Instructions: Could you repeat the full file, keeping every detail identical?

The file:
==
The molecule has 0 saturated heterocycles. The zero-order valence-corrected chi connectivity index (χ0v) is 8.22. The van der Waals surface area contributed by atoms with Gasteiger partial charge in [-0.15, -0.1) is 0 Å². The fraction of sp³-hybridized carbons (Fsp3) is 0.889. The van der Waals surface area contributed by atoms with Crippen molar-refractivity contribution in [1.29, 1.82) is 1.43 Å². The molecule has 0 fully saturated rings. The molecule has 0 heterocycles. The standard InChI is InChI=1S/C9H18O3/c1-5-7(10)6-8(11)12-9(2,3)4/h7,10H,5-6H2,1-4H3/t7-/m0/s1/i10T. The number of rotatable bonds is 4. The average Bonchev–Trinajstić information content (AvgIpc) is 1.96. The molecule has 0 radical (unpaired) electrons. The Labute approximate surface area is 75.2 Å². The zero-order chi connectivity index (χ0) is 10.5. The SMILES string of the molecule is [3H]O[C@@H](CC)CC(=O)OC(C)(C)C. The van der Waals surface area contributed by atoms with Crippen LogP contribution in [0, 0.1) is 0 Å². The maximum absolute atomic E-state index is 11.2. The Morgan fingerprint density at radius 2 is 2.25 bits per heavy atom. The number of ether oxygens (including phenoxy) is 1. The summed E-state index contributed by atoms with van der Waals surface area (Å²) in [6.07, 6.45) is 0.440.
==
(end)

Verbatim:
The molecule has 0 saturated heterocycles. The zero-order valence-corrected chi connectivity index (χ0v) is 8.22. The van der Waals surface area contributed by atoms with Gasteiger partial charge in [-0.15, -0.1) is 0 Å². The fraction of sp³-hybridized carbons (Fsp3) is 0.889. The van der Waals surface area contributed by atoms with Crippen molar-refractivity contribution in [1.29, 1.82) is 1.43 Å². The molecule has 0 fully saturated rings. The molecule has 0 heterocycles. The standard InChI is InChI=1S/C9H18O3/c1-5-7(10)6-8(11)12-9(2,3)4/h7,10H,5-6H2,1-4H3/t7-/m0/s1/i10T. The number of rotatable bonds is 4. The average Bonchev–Trinajstić information content (AvgIpc) is 1.96. The molecule has 0 radical (unpaired) electrons. The Labute approximate surface area is 75.2 Å². The zero-order chi connectivity index (χ0) is 10.5. The SMILES string of the molecule is [3H]O[C@@H](CC)CC(=O)OC(C)(C)C. The van der Waals surface area contributed by atoms with Crippen LogP contribution in [0, 0.1) is 0 Å². The maximum absolute atomic E-state index is 11.2. The Morgan fingerprint density at radius 2 is 2.25 bits per heavy atom. The number of ether oxygens (including phenoxy) is 1. The summed E-state index contributed by atoms with van der Waals surface area (Å²) in [6.07, 6.45) is 0.440.